During the COVID-19 pandemic, it can be challenging to maintain the bonds of brotherhood that we share as Arrowmen as a result of widespread health restrictions for in-person programming. Many chapters, lodges and sections have adapted to the new situation by hosting virtual meetings and other activities. This newly-created guide provides best practices for virtual programming compiled from local chapters and lodges nationwide.
Together, we will inspire all existing members to become active Arrowmen through regular virtual and/or in-person events as one of three laser-focused objectives as we navigate this new normal.
Some of the programming listed in this guide includes communication between Arrowmen. All events should be held in accordance with Youth Protection guidelines and the Guide to Safe Scouting.
To access the guide, visit oa-bsa.org/resources/publications#online-engagement-toolkit.
This video contains a brief summary of the Order of the Arrow and its programs as well as an explanation of the election procedures. We’ve recently re-filmed the video to accurately reflect the recent membership updates.
For questions related to the video usage, please email @email.
The outbreak of the novel coronavirus brought with it national and global implications. At home and abroad, industries have been undertaking intensive measures to mitigate the spread of the virus, including ceasing operation. Naturally, the Scouting community has been impacted by this as well. The Order of the Arrow has been no exception. Across the country, events spanning from lodge to national scales in magnitude have been cancelled and/or postponed to keep Arrowmen safe. That being said, the spirit of innovation has shown itself once again within the OA, with lodges throughout the country adapting to the circumstances in these challenging times. This has materialized in a variety of ways, including the adoption of Zoom and other services for remote communication, the use of social media to engage and connect Arrowmen, and the creation of lodge resources to guide in the successful transition to online functions.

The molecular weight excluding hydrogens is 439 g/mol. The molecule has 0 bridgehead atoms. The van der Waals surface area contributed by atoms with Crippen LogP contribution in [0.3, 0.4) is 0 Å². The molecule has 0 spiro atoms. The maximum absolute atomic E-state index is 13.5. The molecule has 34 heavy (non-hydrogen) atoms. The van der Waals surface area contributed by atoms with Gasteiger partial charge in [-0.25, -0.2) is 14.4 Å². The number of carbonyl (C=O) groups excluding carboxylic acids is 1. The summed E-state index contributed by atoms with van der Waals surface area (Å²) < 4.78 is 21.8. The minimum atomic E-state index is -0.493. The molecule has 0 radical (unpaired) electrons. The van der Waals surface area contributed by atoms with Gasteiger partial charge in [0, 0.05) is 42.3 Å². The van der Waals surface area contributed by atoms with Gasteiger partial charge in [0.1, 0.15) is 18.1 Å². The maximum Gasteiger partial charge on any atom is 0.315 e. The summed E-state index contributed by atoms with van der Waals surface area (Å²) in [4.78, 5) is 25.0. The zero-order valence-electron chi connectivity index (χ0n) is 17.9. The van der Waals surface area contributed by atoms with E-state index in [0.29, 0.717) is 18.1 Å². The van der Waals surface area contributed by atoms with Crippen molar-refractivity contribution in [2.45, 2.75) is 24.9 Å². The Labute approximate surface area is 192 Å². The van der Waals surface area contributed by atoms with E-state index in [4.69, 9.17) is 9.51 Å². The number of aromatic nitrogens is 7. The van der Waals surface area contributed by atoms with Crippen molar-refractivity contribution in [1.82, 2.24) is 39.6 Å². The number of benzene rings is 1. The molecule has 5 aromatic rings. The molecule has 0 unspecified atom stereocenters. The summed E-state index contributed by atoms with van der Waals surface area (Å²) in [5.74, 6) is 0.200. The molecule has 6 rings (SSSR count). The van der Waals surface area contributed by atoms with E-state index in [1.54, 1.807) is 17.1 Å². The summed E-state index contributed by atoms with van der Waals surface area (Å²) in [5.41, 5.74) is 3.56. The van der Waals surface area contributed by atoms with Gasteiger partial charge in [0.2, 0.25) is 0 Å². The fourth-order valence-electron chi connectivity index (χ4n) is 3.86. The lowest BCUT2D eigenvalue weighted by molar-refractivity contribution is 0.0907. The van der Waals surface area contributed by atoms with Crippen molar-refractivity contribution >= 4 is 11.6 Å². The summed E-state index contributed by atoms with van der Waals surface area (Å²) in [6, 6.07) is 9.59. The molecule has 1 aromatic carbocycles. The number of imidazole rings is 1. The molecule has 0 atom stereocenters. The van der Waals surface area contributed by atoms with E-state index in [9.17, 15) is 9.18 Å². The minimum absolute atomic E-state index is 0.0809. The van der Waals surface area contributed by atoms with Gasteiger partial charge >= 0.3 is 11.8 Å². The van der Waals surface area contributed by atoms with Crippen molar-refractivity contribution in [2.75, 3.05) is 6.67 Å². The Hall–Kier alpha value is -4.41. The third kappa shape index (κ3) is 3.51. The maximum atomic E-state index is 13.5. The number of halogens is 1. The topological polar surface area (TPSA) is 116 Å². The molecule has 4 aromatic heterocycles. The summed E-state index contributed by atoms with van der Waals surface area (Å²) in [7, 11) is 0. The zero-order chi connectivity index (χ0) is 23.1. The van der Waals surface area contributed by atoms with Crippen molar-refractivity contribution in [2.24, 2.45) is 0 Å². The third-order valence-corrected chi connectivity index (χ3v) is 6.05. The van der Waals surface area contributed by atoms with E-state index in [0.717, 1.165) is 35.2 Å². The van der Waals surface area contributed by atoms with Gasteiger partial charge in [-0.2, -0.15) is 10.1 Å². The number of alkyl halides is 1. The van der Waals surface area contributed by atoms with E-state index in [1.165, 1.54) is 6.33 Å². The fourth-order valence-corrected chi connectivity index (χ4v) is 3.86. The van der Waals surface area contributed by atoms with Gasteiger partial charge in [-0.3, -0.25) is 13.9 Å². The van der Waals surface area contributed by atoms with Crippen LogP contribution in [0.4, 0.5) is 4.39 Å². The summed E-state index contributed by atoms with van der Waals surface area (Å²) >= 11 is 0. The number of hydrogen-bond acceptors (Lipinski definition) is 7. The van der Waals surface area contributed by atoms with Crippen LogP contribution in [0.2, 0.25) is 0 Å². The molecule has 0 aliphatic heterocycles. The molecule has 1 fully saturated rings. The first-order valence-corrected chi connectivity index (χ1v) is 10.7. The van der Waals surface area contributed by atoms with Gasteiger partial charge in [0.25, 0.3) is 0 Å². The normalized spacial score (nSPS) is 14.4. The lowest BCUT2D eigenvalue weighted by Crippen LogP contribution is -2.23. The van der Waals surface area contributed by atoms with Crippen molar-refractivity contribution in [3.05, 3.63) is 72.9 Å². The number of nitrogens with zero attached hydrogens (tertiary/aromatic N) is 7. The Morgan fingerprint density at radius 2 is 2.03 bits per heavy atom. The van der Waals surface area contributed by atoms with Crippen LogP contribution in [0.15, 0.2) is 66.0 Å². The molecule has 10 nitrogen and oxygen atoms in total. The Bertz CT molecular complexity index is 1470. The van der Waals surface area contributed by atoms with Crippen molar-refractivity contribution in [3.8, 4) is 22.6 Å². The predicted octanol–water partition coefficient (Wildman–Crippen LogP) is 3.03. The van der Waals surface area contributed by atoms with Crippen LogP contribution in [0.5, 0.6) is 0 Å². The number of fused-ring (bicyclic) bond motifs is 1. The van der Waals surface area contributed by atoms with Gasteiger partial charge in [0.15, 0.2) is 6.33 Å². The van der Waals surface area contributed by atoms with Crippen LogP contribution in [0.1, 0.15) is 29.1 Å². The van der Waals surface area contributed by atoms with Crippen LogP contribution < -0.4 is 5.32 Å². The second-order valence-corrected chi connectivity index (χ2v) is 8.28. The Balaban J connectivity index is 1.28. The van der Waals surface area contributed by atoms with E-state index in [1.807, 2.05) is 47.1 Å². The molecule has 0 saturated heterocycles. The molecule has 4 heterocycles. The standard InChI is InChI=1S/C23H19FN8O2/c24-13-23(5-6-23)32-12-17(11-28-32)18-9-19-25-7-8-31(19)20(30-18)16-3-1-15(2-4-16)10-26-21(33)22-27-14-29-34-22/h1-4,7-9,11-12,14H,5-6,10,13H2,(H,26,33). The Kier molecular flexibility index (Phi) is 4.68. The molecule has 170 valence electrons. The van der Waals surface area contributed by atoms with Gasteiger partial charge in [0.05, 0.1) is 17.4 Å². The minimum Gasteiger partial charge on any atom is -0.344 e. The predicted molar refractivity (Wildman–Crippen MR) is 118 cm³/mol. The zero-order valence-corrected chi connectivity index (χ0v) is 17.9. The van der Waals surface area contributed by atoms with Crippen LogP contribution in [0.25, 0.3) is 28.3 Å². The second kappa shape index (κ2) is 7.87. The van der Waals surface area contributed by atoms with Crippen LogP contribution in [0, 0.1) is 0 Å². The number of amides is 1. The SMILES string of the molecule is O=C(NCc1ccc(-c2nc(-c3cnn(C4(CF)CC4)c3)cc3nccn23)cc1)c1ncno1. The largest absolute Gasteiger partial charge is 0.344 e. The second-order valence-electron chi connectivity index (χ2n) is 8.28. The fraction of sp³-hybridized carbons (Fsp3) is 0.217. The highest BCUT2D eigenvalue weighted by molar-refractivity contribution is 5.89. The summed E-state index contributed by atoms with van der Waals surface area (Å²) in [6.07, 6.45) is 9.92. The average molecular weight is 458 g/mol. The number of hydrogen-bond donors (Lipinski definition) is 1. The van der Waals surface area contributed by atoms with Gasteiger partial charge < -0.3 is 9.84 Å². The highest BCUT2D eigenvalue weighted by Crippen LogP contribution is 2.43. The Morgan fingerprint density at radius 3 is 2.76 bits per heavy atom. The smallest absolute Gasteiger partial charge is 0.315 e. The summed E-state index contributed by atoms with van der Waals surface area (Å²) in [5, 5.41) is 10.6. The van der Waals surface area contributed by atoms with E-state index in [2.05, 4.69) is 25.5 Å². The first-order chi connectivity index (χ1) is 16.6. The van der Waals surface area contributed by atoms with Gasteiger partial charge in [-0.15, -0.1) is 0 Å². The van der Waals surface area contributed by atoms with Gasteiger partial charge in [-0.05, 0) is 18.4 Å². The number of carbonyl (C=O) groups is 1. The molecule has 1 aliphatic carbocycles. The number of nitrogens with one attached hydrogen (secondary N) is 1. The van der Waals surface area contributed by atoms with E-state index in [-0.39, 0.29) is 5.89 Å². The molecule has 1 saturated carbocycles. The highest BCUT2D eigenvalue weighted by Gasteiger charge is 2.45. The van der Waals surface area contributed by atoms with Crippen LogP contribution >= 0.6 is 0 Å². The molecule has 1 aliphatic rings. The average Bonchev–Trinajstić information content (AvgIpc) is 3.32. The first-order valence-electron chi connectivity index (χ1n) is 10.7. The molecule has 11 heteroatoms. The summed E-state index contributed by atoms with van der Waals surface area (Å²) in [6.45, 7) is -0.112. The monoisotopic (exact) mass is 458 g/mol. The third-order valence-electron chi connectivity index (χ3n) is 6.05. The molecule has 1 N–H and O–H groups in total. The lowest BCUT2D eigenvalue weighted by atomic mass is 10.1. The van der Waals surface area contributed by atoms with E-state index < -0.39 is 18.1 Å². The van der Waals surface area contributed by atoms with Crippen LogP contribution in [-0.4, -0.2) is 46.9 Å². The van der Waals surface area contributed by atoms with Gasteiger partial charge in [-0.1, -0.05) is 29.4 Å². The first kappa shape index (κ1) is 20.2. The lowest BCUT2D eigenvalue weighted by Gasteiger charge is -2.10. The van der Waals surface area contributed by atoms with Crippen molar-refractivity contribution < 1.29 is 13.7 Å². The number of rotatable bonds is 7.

The use of Zoom, an online conferencing platform, has increased dramatically in schools, businesses, and of course, Scouting. As lodge functions transition to online, strategies are being implemented to not only engage active Arrowmen, but to also welcome in potential candidates. On March 25, the OA approved lodges to hold virtual unit elections, which can be located here, and lodges have been quick at adapting to these new possibilities. In Kansas, the Tamegonit Lodge hosted their first virtual unit election, electing seven brand new ordeal candidates who will soon begin their path of cheerful service. This demonstrates that although mitigation measures may be preventing in-person elections from occurring, the OA still has the potential to grow and welcome new members. For those who are currently members, lodges have also been devising strategies to connect Arrowmen in an online setting. Orca Lodge in California held their first of many game nights via Zoom, playing a variety of online games and providing much needed fellowship for Arrowmen separated by distance. While these examples demonstrate successful initiatives using online conferencing, social media platforms have once again proved beneficial in providing unique ways of engaging Arrowmen in these trying times.